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Sunday, May 22, 2005

American Scientific Affiliation rejects claim that it promotes intelligent design

Apparently, the American Scientific Affiliation (an organization of Christians in science) is really upset by an accusation printed on the Letters page of Nature claiming that the Association is sympathetic to intelligent design.

The letter followed an editorial and story, neither of which is anything more than the usual collective wringing of hands over the fact that the public accepts that design is a part of nature.

Conveniently, Bill Dembski over at the Uncommon Descent blog archives a version of the ASA letter.

According to ASA executive director Randy Isaac, "While some prominent ASA members such as George Murphy and Keith Miller, both cited in Nature 434, 1062-1065 (28 April 2005), are critics of ID, other members such as William Dembski are advocates of the movement."

Good thing Dembski had enough sense to stay a member of that dozy organization, but really, isn’t it time for them to just wake up and smell the house burning?

Phillip Johnson pointed out over a decade ago that


Really zealous scientific naturalists do not recognize subtle distinctions among theists. To the zealots, people who say they believe in God are either harmless sentimentalists who add some vague God-talk to a basically naturalistic worldview, or they are creationists. In either case, they are fools, but in the latter case they are also a menace. (Phillip E. Johnson, Darwin on Trial (Downer’s Grove, IL: InterVarsity Press, 1993), p. 130.)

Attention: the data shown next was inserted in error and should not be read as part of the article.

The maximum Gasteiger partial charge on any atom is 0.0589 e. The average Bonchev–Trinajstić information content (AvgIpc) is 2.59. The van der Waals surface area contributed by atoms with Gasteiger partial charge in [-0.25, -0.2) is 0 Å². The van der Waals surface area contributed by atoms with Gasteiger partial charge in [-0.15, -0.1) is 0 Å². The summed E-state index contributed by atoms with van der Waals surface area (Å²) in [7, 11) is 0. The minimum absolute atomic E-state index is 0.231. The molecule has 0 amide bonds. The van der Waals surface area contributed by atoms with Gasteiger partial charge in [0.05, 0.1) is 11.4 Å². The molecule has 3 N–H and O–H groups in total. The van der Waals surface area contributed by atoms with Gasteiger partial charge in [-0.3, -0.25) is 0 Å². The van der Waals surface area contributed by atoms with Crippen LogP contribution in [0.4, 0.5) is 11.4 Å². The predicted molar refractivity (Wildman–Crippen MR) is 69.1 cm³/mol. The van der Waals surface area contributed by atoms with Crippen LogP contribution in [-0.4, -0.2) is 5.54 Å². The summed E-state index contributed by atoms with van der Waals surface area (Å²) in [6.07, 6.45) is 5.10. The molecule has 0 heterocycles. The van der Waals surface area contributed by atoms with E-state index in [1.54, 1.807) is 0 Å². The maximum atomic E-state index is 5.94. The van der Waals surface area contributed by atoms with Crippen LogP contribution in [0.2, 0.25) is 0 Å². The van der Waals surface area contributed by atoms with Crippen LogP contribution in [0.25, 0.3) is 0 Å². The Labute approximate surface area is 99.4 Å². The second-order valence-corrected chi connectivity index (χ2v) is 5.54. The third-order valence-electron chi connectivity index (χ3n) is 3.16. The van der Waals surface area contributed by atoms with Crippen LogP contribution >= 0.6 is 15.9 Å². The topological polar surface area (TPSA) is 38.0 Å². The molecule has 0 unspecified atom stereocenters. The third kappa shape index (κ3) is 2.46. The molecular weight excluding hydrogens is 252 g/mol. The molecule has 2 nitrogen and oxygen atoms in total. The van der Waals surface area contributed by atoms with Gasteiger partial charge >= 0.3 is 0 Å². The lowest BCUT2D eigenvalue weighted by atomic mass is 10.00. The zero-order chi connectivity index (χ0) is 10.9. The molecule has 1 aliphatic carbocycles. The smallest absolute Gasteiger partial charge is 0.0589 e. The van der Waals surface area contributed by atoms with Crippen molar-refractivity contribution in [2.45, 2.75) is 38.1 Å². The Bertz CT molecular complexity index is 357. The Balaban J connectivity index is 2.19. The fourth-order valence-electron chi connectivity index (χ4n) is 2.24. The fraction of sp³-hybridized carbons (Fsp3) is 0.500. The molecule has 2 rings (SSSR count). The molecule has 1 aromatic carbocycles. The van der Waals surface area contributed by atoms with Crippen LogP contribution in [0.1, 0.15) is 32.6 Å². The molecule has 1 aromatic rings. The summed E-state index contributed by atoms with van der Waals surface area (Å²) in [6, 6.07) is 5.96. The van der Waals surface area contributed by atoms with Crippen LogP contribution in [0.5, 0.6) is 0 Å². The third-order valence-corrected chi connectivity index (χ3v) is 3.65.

Why can’t ASA see that the very fact that Dembski is allowed to be a member and that Miller is not an intentional stooge for the naturalists is ASA’s offence? That is precisely why ASA is thought to be abetting ID. The distinction between Miller’s opinion and Dembski’s opinion means nothing to the committed naturalist. Which guy should he euthanize first?

Tough call. Dembski openly blasphemed the Darwinists’ religion with his Darwin doll, but people like Miller do promote religions other than Darwinism among scientists.

So let’s cut the Christian scientists some slack here: scientists usually do not understand political issues anyway. That might explain the ASA Internet discussion group’s recent freakout over the idea that students might be permitted to question Darwinism in Kansas. They’re against it, of course, because they themselves get by without questioning nearly enough about how the system works and exactly why it is that they are marginally more acceptable than Dembski.

To find out more about my book on the intelligent design controversy, go to By Design or by Chance?

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